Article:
Why Employee Programs Usually Fall Flat
by Sheree Van Vreede (@rezlady)
I have been an entrepreneur now for 13 years, and I spend my days working on the employee (job seeker) side of things. I also run a consulting business that has a small team of people who serve corporate clients in the publishing industry. Before all that, however, I spent time in both the corporate and the academic worlds getting a birds-eye view of what both cultures offer.
My business partner and husband, Stephen Van Vreede, spent a great deal of time in the corporate world, rising to a director-level position, dutifully earning his Six Sigma Black Belt, and overseeing a large-scale inbound call center (meaning he spent a great deal of time on the hiring/training/incentivizing side of things). He now spends a great deal of his time helping our IT/technical clients navigate through corporate waters.
Together, we also have acquired numerous contacts in the corporate HR/recruiting arena and participate in numerous forums focused on the world of work.
The reason for all this synopsis is that I want to be clear about where I am coming from when I say that most employee programs fall flat, and why.
In my last post, I wrote about vacations and how it is getting harder, not easier, for people to disconnect from work when they go on vacation. In writing that post, I touched on the fact that as employees we are a hot mess because we say one thing and do another (“Work better not bother me while I am on vacation…I’ll just check work e-mail a few times a day.”).
The whole thing reminded me of a key rule I learned early on in my career, and one that many of my HR/corporate leadership friends don’t like to embrace:
Listen less; watch more.
In one of my first work experiences after college, I learned this lesson the hard way. Like so many people, I had a boss who was very demanding, and it was my job to meet his needs (aka I was the office lackey). At first, I spent a lot of time “listening” to what he needed. We would dedicate time each week to sitting down together while he rattled off his wishes…the new PDA thingy that had just come on the market, an appointment with so-and-so, etc. And boy was I a good listener because I would hop up from our meeting thinking I had a clear understanding of just what he wanted (I mean, after all, how hard is it to go out and buy the exact PDA he said he wanted?).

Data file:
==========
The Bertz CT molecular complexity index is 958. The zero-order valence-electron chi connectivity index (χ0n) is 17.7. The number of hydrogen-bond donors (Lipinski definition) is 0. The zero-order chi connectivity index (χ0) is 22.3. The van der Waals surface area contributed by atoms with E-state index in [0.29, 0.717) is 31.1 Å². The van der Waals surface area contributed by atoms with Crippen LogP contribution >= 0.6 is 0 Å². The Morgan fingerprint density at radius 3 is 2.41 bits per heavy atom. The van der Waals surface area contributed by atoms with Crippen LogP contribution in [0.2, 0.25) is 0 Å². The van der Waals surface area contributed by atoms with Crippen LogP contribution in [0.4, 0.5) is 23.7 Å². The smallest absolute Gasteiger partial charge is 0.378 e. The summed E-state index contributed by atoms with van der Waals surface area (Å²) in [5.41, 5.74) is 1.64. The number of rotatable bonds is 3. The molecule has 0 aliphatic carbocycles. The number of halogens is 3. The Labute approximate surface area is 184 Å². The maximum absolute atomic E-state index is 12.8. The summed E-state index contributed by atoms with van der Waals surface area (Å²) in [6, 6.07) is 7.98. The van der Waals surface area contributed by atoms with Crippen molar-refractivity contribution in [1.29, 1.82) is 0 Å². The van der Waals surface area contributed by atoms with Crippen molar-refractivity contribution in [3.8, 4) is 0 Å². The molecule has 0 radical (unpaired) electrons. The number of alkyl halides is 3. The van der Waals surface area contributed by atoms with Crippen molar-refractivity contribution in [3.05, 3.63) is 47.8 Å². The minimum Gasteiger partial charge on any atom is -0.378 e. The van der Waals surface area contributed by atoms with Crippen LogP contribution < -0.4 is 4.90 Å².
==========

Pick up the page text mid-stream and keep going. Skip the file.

The problem, and it took a long time for me to get this through my thick head, was that he liked to pontificate more than he actually wanted the stuff. In other words, he loved just having our weekly meeting and having me at the ready to serve him. He didn’t really care about anything he was saying.
For there I was buying the PDA and getting him the appointment, and the more I fulfilled his said wishes, the less he wanted them! The PDA he dropped on the cement floor and then proclaimed, “It’s too fragile. Take it back and get a refund.” The appointment he canceled. And so on. Pretty soon, I just learned to sit back and let him talk.
And although he was somewhat of an extreme case, I meet people with some of the same characteristics (and I have them too) every day.
The truth is that as people, we rarely say what we mean.
As you can imagine, this does not strike a good note with many of my HR friends. By and large, they are not cynics, like me. They take the positive route, believing that if they listen more to what leadership says and to what employees want, they will create the next best thing in corporate training or leadership development.
One good example is what is now called “onboarding” (just the name alone should be an indication of how ineffective it is likely to be). Both employees and management said they wanted a better “orientation” (that so-1990s term!) process for new hires, one that seemed less stuffy and more representative of the true “culture” of the organization.
Oh my, what music to HR’s ears! Culture, culture, culture…so off they went creating (aka hiring expensive consultants who went on “listening” tours around the office) onboarding processes that met every demand from both employees and leadership (and made things more fun too!). So the end result was Nirvana, right?
Well, not so much. Now no one seems too happy. In fact, in today’s world of work, employees are more convinced than ever that leadership doesn’t care about them, and leadership is more confused than ever because it feels pretty sure it “listened” to everything the employees said. HR? Well, it’s still patting itself on the back for creating such a fun culture, but deep down, it’s left wondering why no one else seems as enthused.
Like I said before, what a hot mess.
You can’t build an effective program, of any kind, much less business model based solely on what people say. To produce a succcessful marketing campaign, many companies will put together focus groups to try to hear what prospective customers say about their products, but what’s more effective is when they actually observe their behavior. (“I would never buy this candy bar because I am trying to lost weight,” she says while unwrapping her third one.)
So the key here is much like my demanding boss, make him feel listened to but watch what he does (in the end, we really just want people to “get” us). Once I responded more to his actions and less to his demands, we both were much happier.